Cathexis Northwest Press
His Name; The First Time I Asked Someone To Kill Me; My Therapist Suggests Lexapro
By: Anthony Aguero
So I asked him to come over.
I had been reading all day and
Crying because none of the pages
Said his name. His name which
Would have my name falling from
His lips like water from a delicate
Fountain. His name retracted from
History. His name I would repeat
Approximately five times, the last
Time while I’m brewing coffee
Alone. His name the sound of
Pages turning from my favorite
Book of poems, which I tell him
Is a secret. His name, something
I have devalued my body over.
His name without intruding sleep.
His name I split between my
Teeth. His name bound with
Honey and cellophane.
His name slipped into my tea.
His name losing value.
His name against my tongue
When I am mouthing an elegy.
His name in the act of restraint
His name the sound of wet leather
Against my skin. His name and
How it falls through your hands
Like picking up bathwater. His
Name with light passing through it.
His name. His name. His name.
His name somebody already killed.
So he is on his way and I cannot
Remember his name.
The First Time I Asked Someone To Kill Me
A body of humans manufactured the sharpest
object known to mankind: the tungsten needle.
An adult body contains billions, billions, and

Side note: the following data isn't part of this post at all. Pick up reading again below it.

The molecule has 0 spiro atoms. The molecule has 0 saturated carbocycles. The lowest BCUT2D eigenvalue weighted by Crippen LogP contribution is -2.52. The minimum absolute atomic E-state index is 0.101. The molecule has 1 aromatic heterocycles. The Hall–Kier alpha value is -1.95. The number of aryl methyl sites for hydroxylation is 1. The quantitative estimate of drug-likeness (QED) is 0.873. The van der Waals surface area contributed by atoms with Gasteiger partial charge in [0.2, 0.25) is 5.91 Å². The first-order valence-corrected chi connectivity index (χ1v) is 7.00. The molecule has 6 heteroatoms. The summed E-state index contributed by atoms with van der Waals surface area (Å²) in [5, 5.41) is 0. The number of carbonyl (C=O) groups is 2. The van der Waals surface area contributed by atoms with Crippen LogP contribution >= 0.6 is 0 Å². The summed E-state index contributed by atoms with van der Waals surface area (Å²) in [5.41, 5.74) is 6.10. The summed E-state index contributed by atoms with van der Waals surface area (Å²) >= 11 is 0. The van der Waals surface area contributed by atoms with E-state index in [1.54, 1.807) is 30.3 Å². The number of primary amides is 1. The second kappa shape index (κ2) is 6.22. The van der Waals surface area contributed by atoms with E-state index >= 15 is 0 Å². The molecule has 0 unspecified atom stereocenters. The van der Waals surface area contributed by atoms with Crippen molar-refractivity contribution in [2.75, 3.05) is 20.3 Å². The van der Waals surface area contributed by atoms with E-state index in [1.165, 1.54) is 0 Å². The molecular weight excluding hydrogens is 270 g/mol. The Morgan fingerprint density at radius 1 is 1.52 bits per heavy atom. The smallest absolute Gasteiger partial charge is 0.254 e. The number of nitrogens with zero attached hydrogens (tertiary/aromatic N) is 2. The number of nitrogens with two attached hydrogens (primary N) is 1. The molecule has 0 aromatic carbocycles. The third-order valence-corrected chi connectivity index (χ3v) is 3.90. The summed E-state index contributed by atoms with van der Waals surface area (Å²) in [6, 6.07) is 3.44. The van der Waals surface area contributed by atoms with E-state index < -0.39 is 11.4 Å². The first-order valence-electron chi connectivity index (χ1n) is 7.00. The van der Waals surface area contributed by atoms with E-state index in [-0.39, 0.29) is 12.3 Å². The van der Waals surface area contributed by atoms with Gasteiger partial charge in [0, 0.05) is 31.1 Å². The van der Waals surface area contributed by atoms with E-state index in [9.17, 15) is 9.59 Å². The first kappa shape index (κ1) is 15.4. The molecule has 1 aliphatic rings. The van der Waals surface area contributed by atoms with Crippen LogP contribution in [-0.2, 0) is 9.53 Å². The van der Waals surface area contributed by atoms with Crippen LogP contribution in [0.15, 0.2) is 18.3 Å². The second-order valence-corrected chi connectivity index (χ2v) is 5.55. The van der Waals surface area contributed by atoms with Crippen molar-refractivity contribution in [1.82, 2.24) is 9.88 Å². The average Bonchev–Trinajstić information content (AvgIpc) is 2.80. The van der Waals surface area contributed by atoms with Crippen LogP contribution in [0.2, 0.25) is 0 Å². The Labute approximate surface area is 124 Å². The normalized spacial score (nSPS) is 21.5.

billions of atoms. The whittling down to a
single-atom tip. And I am in someone’s bed
attempting to get out. But, first, ordering the
Uber. Then how to mention I am about to leave
Sorry, the car is here. You’re so sweet.
Is that blood running down your nose? Bye.
Let’s say nobody invents the tungsten needle.
Let’s say his body was the sharpest object
known to mankind and I was suffering under it.
Or, better, I am the creator of this entire mess.
Because I wanted to touch his eyes and feel
everything he has ever seen.
Because I wanted the humiliation to be palpable
enough that the spit wasn’t just spit but
some declaration of love and an atom being split.
That this sort of dying wasn’t my body
reaching out to someone for nothing.
My Therapist Suggests Lexapro
I wanted to be a better writer
so I shoved the bark of a tree
inside my wrists
and I wrote.
So the bark is inside my wrists
and I was thinking of happiness
against the sound
the medication made.
The medication shouldn’t have
to sound like happiness –
They did, and one day
I was stripping bark from a
lone tree. My wrists bled
so I wrote, and
all of that music.
Anthony Aguero is a queer writer in Los Angeles, CA. His work has appeared in the Bangalore Review, 2River View, The Temz Review, and The Acentos Review.